3. Changes can involve decentralization and centralization. Advantages of Structural Interventions There are a number of reasons why a consultant should consider employing a structural intervention. In addition. One problem with behavioral/ group interventions is the tendency for new managers or employees to discount or fail to continue the change program. includes removing or adding layers to hierarchy. Structural changes are consistent with their operating styles and are generally understood by practitioners. · Discuss the parallel Learning Structures. 5. Succession Doesn’t Destroy Change Effort. and OD practice enables the change agent to estimate the probable consequences of the change. Cost is Low. · Discuss the Management By Objectives · Explain the Quality Circles. 9. Greater Predictability. The cost of structural change is generally “front-end” loaded. Downsizing associated with restructuring. you will be able to: · Explain the Socio technical change. 2. Structure changes are normally “institutionalized” and less subject to this problem.After studying this unit. From a benefit cost analysis. · Explain Reengineering. Weeks and months of group effort are saved. structural Interventions compare quite favorably with all other alternatives. Once diagnosed and an appropriate correction developed.2 Meaning and Definitions Structural Intervention is related to the changes that relate elements of organization to one another. Organization Acceptance of Change. Basic reinforcement theories. and more . 4. meaning the major costs are associated with analysis and design of change. their attractiveness is also increased by the following advantages: 1. This normally is a reasonable. · Explain Total Quality Management. Rapidity of change. organization theory. change can be introduced relatively rapidly by top management. Managers and administrators are notoriously pragmatic.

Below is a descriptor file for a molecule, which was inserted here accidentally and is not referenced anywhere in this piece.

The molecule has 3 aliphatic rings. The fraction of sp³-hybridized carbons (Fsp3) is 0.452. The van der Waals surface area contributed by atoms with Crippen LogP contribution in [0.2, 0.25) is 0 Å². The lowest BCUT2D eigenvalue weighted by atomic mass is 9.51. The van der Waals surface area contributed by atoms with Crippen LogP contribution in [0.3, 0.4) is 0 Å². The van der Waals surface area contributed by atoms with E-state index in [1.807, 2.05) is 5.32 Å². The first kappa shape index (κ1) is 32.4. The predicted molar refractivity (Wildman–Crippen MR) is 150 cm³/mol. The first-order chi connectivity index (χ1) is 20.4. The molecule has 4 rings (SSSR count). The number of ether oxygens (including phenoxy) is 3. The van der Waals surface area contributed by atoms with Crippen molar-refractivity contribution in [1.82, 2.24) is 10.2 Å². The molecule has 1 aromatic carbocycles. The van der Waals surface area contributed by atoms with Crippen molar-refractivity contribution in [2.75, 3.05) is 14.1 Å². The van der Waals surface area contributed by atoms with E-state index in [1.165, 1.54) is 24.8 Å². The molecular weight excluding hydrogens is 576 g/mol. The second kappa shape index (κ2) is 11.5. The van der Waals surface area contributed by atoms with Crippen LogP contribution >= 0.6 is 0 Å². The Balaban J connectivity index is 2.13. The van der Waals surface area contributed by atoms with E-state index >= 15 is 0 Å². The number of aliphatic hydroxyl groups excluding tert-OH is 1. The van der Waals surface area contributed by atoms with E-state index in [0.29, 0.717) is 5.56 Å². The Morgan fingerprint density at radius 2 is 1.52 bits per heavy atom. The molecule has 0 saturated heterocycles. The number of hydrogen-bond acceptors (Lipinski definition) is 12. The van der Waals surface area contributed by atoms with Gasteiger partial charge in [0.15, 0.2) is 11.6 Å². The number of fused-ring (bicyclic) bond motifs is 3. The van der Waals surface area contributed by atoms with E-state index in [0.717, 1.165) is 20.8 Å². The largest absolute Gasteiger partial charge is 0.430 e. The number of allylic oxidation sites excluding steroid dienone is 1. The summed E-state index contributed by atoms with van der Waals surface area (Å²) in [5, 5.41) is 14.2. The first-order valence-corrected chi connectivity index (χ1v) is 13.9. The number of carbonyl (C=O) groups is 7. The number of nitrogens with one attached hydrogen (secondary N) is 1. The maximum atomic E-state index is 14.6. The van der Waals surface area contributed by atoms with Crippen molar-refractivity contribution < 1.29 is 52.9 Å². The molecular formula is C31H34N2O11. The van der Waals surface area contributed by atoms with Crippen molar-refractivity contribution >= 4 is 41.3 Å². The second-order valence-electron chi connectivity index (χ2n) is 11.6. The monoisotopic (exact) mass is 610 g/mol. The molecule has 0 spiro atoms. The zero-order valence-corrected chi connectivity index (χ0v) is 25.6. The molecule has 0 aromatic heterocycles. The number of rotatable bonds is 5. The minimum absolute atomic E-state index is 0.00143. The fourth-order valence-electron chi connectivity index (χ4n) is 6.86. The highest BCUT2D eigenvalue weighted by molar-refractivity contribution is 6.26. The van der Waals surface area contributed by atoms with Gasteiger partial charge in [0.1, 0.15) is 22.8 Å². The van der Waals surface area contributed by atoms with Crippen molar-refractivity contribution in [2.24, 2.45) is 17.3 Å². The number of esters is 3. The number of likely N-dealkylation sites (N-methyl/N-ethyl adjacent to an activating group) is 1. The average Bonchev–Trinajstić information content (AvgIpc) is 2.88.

3 Socio Technical Systems Socio-technical systems design is better suited to meet the requirements of a changing external environment in comparison with traditional designs. It endeavors to re-design the organization’s structure. Though there are some variations in the practices of MBO and. Cummings. many business and nonbusiness organizations have adopted this in some form or the other. processes and functions to create a balance between the organization and its changing external environment.4 Management by Objectives Management by objectives (MBO). Its basic idea has been derived from the concept of participative goal setting as a technique of OD. 1988): • Determining the environmental demands • Creating a vision statement • Educating organizational members • Creating the change structure • Conducting socio-technical analysis • Formulating re-design proposals · Defining the scope of the system to be re-designed · Implementing recommended changes · Evaluating changes 9. its definitional aspect. is a technique and system which helps in improving organizational performance.” . 1967. 1976. consciously directed towards the effective and efficient achievement of organizational objectives. though not strictly an OD intervention in the sense in which other interventions have been discussed so far. 9. a predictable cost Implementation of group strategies involves significant long-term man-hour and consultant costs. it has been defined as follows: MBO is a comprehensive managerial system that integrates many key managerial activities in a systematic manner. Pasmore. The term MBO was coined by Drucker in 1964 when he emphasized the concept of managing by results.critically. It could involve the following steps (Foster. Since then. therefore.